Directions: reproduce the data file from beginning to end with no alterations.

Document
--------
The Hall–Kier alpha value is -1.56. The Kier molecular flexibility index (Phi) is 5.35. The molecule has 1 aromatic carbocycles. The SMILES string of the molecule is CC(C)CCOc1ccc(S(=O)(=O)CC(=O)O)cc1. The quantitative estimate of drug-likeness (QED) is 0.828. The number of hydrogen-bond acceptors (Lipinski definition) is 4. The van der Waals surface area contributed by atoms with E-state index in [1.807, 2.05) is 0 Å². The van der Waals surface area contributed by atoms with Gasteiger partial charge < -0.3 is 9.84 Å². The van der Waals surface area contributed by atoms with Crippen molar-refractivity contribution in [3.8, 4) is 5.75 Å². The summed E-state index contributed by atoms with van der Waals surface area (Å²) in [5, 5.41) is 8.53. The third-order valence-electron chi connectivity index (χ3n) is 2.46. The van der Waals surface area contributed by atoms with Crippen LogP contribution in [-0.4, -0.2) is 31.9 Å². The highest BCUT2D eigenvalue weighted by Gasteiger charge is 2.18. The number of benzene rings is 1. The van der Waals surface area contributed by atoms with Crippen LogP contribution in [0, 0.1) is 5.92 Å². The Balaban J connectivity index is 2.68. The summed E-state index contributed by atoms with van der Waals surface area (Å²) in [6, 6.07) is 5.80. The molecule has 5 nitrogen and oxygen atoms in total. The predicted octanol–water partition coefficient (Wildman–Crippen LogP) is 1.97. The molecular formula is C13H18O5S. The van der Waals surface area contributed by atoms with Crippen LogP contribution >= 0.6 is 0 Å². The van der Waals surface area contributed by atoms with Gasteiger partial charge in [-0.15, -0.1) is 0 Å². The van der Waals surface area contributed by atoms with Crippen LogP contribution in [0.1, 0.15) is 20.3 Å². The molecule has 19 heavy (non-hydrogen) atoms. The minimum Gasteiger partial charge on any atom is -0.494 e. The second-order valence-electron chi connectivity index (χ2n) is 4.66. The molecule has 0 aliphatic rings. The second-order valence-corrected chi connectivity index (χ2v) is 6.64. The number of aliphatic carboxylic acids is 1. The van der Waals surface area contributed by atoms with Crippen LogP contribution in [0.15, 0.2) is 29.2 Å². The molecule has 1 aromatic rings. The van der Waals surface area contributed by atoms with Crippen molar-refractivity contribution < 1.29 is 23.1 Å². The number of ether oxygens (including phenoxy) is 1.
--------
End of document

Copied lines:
The Hall–Kier alpha value is -1.56. The Kier molecular flexibility index (Phi) is 5.35. The molecule has 1 aromatic carbocycles. The SMILES string of the molecule is CC(C)CCOc1ccc(S(=O)(=O)CC(=O)O)cc1. The quantitative estimate of drug-likeness (QED) is 0.828. The number of hydrogen-bond acceptors (Lipinski definition) is 4. The van der Waals surface area contributed by atoms with E-state index in [1.807, 2.05) is 0 Å². The van der Waals surface area contributed by atoms with Gasteiger partial charge < -0.3 is 9.84 Å². The van der Waals surface area contributed by atoms with Crippen molar-refractivity contribution in [3.8, 4) is 5.75 Å². The summed E-state index contributed by atoms with van der Waals surface area (Å²) in [5, 5.41) is 8.53. The third-order valence-electron chi connectivity index (χ3n) is 2.46. The van der Waals surface area contributed by atoms with Crippen LogP contribution in [-0.4, -0.2) is 31.9 Å². The highest BCUT2D eigenvalue weighted by Gasteiger charge is 2.18. The number of benzene rings is 1. The van der Waals surface area contributed by atoms with Crippen LogP contribution in [0, 0.1) is 5.92 Å². The Balaban J connectivity index is 2.68. The summed E-state index contributed by atoms with van der Waals surface area (Å²) in [6, 6.07) is 5.80. The molecule has 5 nitrogen and oxygen atoms in total. The predicted octanol–water partition coefficient (Wildman–Crippen LogP) is 1.97. The molecular formula is C13H18O5S. The van der Waals surface area contributed by atoms with Crippen LogP contribution >= 0.6 is 0 Å². The van der Waals surface area contributed by atoms with Gasteiger partial charge in [-0.15, -0.1) is 0 Å². The van der Waals surface area contributed by atoms with Crippen LogP contribution in [0.1, 0.15) is 20.3 Å². The molecule has 19 heavy (non-hydrogen) atoms. The minimum Gasteiger partial charge on any atom is -0.494 e. The second-order valence-electron chi connectivity index (χ2n) is 4.66. The molecule has 0 aliphatic rings. The second-order valence-corrected chi connectivity index (χ2v) is 6.64. The number of aliphatic carboxylic acids is 1. The van der Waals surface area contributed by atoms with Crippen LogP contribution in [0.15, 0.2) is 29.2 Å². The molecule has 1 aromatic rings. The van der Waals surface area contributed by atoms with Crippen molar-refractivity contribution < 1.29 is 23.1 Å². The number of ether oxygens (including phenoxy) is 1.